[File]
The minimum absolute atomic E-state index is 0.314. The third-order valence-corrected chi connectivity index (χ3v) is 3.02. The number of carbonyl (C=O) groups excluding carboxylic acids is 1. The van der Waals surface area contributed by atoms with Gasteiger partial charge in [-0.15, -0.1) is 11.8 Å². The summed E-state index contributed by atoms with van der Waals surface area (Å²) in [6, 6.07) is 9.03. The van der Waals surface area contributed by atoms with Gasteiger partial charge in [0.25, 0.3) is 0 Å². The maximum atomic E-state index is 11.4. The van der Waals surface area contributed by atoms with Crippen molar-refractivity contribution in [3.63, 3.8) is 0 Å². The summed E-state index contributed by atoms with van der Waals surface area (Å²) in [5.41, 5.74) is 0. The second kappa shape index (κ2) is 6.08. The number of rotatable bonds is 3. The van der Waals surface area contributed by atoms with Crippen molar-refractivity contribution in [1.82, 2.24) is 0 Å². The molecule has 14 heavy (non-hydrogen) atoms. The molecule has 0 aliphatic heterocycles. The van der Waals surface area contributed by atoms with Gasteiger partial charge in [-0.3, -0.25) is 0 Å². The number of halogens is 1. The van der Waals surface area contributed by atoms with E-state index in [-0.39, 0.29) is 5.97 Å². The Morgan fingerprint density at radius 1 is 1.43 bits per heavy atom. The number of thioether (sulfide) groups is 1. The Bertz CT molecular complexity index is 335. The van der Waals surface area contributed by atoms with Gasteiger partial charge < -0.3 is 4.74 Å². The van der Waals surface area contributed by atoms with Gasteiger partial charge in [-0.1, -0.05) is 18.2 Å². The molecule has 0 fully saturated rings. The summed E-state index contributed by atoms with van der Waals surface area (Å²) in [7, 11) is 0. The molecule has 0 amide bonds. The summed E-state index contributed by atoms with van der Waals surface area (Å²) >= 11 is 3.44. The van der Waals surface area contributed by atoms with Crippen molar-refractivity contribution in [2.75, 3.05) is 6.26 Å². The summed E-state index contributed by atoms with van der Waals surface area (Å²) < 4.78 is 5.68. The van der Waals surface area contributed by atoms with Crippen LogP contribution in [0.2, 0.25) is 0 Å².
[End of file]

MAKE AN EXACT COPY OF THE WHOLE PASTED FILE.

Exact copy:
The minimum absolute atomic E-state index is 0.314. The third-order valence-corrected chi connectivity index (χ3v) is 3.02. The number of carbonyl (C=O) groups excluding carboxylic acids is 1. The van der Waals surface area contributed by atoms with Gasteiger partial charge in [-0.15, -0.1) is 11.8 Å². The summed E-state index contributed by atoms with van der Waals surface area (Å²) in [6, 6.07) is 9.03. The van der Waals surface area contributed by atoms with Gasteiger partial charge in [0.25, 0.3) is 0 Å². The maximum atomic E-state index is 11.4. The van der Waals surface area contributed by atoms with Crippen molar-refractivity contribution in [3.63, 3.8) is 0 Å². The summed E-state index contributed by atoms with van der Waals surface area (Å²) in [5.41, 5.74) is 0. The second kappa shape index (κ2) is 6.08. The number of rotatable bonds is 3. The van der Waals surface area contributed by atoms with Crippen molar-refractivity contribution in [1.82, 2.24) is 0 Å². The molecule has 14 heavy (non-hydrogen) atoms. The molecule has 0 aliphatic heterocycles. The van der Waals surface area contributed by atoms with Gasteiger partial charge in [-0.3, -0.25) is 0 Å². The number of halogens is 1. The van der Waals surface area contributed by atoms with E-state index in [-0.39, 0.29) is 5.97 Å². The Morgan fingerprint density at radius 1 is 1.43 bits per heavy atom. The number of thioether (sulfide) groups is 1. The Bertz CT molecular complexity index is 335. The van der Waals surface area contributed by atoms with Gasteiger partial charge < -0.3 is 4.74 Å². The van der Waals surface area contributed by atoms with Gasteiger partial charge in [-0.1, -0.05) is 18.2 Å². The molecule has 0 fully saturated rings. The summed E-state index contributed by atoms with van der Waals surface area (Å²) in [7, 11) is 0. The molecule has 0 amide bonds. The summed E-state index contributed by atoms with van der Waals surface area (Å²) >= 11 is 3.44. The van der Waals surface area contributed by atoms with Crippen molar-refractivity contribution in [2.75, 3.05) is 6.26 Å². The summed E-state index contributed by atoms with van der Waals surface area (Å²) < 4.78 is 5.68. The van der Waals surface area contributed by atoms with Crippen LogP contribution in [0.2, 0.25) is 0 Å².